Augmented reality app helps scientific communication among scholars

The app, created by a USC professor, has major implications for the medical field.

When researchers want to look at the brain arteries’ structures on scientific journals, there are only 2D pictures for these inherently 3D structures. Now, researchers can view the full 3D structures simply using a smartphone app to scan the QR code of the supported images.

The new augmented reality app “Schol-AR” was created by Tyler Ard, an assistant professor of research at the USC Mark and Mary Stevens Neuroimaging and Informatics Institute. Schol-AR allows users to see augmented images on scientific journals and other publications.

“All scientific communication is still done with 2D printable article formats,” Ard told Annenberg Media. “That’s actually pretty limiting as most scientific fields have fully embraced visual technologies using media communications.”

The goal of Schol-AR, Ard said, is to make scientific communication more effective and make data visualization more vivid.

“[Augmented reality] is really moving the limitations of what we’re able to communicate,” Ard said. “A lot of the times figures are not seen through publications, so this is a way to really get better representations of data and other forms of information into people’s hands.”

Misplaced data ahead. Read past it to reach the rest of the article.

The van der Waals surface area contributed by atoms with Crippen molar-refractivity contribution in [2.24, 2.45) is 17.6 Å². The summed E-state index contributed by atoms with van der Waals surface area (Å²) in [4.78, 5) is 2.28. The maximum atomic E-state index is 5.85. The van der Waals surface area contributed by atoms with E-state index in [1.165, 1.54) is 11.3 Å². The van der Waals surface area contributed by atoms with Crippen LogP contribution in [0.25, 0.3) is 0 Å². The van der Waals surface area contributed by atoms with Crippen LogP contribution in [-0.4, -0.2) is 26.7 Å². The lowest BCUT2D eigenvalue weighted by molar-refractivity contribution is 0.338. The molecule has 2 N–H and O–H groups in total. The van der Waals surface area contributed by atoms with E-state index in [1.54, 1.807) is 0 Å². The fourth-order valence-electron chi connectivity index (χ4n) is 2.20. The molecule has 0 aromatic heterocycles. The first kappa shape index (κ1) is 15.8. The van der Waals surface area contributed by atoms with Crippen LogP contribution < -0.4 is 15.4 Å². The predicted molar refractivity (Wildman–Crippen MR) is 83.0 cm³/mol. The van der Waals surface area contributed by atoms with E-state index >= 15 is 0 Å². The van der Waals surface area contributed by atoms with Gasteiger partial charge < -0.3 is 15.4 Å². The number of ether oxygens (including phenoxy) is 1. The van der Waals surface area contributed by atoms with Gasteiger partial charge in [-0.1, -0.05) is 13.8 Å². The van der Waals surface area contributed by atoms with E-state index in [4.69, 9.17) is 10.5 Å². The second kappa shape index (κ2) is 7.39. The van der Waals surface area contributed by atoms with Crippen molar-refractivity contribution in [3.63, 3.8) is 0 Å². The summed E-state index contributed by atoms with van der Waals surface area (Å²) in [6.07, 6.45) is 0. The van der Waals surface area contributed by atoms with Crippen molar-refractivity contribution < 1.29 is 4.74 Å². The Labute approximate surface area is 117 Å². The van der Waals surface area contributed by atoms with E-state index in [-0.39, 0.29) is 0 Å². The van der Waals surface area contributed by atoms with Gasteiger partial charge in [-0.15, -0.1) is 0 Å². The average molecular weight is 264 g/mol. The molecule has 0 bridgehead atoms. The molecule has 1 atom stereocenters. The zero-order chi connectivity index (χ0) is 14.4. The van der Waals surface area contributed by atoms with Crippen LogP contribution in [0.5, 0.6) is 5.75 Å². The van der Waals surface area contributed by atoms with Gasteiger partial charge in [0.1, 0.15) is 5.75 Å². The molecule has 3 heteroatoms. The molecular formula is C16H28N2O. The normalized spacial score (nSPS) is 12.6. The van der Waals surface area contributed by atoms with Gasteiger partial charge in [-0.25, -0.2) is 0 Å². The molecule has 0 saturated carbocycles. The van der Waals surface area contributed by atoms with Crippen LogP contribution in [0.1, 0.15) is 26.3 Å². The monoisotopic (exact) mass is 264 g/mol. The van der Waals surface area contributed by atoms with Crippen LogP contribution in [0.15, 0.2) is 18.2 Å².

Schol-AR was first used on October 17th at the annual meeting of the Society for Neuroscience in Chicago where people gave much “encouraging feedback” about the app, according to Ards.

“This problem of being constraint in what we can communicate through the typical papers and posters has been a long present thing that happens to a lot of people,” Ard said. “So a lot of people were really excited to be able to finally get past that effectively through augmented reality.”

Ard said the app started with neuroscience augmentations, but it will be applicable to other fields of sciences from math to archaeology, such as 3D images of fossil structures and weather patterns.

“We’re trying to make it applicable to all sorts of data type [and] trying to make it appealing to many different fields as we go along,” Ard said.

In addition to enriching the contents of Schol-AR, Ard said they would like to support other devices which are AR capable, such as magic leap, a virtual display device that can be applicable to augmented reality technology.

Arthur Toga, the director of the USC Stevens Neuroimaging and Informatics Institute, said he believes in the future, using augmented reality to generate 3D models will be a normal way of illustrating data sets.

“Science generates very complicated data sets, and we shouldn’t just reduce them to two-dimensional pictures on a piece of paper,” Toga said. “We should always be able to interact with all of the nuances, all of the richness of the data using electronic approach.”